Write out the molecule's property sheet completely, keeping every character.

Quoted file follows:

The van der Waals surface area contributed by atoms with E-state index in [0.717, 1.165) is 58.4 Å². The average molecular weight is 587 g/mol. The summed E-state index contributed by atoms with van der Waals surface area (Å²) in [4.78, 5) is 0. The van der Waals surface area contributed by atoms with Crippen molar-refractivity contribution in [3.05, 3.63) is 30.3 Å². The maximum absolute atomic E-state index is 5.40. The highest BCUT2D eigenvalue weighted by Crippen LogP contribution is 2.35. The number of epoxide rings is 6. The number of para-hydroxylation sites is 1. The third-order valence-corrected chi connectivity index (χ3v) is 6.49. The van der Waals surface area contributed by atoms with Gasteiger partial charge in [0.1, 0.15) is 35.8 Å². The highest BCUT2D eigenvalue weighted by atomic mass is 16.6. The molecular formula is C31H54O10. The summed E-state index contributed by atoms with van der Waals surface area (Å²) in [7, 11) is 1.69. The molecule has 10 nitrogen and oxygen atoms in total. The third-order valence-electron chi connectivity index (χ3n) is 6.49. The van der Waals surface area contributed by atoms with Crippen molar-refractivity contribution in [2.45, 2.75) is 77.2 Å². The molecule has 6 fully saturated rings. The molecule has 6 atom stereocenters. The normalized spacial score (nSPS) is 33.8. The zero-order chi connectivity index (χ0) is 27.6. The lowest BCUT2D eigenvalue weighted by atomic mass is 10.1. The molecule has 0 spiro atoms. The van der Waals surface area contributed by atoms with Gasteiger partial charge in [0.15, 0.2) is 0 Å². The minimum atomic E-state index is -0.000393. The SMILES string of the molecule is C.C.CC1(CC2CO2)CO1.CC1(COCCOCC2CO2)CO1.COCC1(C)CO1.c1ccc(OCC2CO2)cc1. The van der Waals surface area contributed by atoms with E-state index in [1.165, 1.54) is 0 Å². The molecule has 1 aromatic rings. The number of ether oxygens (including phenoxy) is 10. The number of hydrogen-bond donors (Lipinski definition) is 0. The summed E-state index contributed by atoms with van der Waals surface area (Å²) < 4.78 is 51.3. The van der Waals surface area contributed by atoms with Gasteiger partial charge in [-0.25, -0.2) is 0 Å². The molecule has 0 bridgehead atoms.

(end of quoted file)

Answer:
The van der Waals surface area contributed by atoms with E-state index in [0.717, 1.165) is 58.4 Å². The average molecular weight is 587 g/mol. The summed E-state index contributed by atoms with van der Waals surface area (Å²) in [4.78, 5) is 0. The van der Waals surface area contributed by atoms with Crippen molar-refractivity contribution in [3.05, 3.63) is 30.3 Å². The maximum absolute atomic E-state index is 5.40. The highest BCUT2D eigenvalue weighted by Crippen LogP contribution is 2.35. The number of epoxide rings is 6. The number of para-hydroxylation sites is 1. The third-order valence-corrected chi connectivity index (χ3v) is 6.49. The van der Waals surface area contributed by atoms with Gasteiger partial charge in [0.1, 0.15) is 35.8 Å². The highest BCUT2D eigenvalue weighted by atomic mass is 16.6. The molecular formula is C31H54O10. The summed E-state index contributed by atoms with van der Waals surface area (Å²) in [7, 11) is 1.69. The molecule has 10 nitrogen and oxygen atoms in total. The third-order valence-electron chi connectivity index (χ3n) is 6.49. The van der Waals surface area contributed by atoms with Crippen molar-refractivity contribution in [2.45, 2.75) is 77.2 Å². The molecule has 6 fully saturated rings. The molecule has 6 atom stereocenters. The normalized spacial score (nSPS) is 33.8. The zero-order chi connectivity index (χ0) is 27.6. The lowest BCUT2D eigenvalue weighted by atomic mass is 10.1. The molecule has 0 spiro atoms. The van der Waals surface area contributed by atoms with Gasteiger partial charge in [0.15, 0.2) is 0 Å². The minimum atomic E-state index is -0.000393. The SMILES string of the molecule is C.C.CC1(CC2CO2)CO1.CC1(COCCOCC2CO2)CO1.COCC1(C)CO1.c1ccc(OCC2CO2)cc1. The van der Waals surface area contributed by atoms with E-state index in [1.165, 1.54) is 0 Å². The molecule has 1 aromatic rings. The number of ether oxygens (including phenoxy) is 10. The number of hydrogen-bond donors (Lipinski definition) is 0. The summed E-state index contributed by atoms with van der Waals surface area (Å²) < 4.78 is 51.3. The van der Waals surface area contributed by atoms with Gasteiger partial charge in [-0.25, -0.2) is 0 Å². The molecule has 0 bridgehead atoms.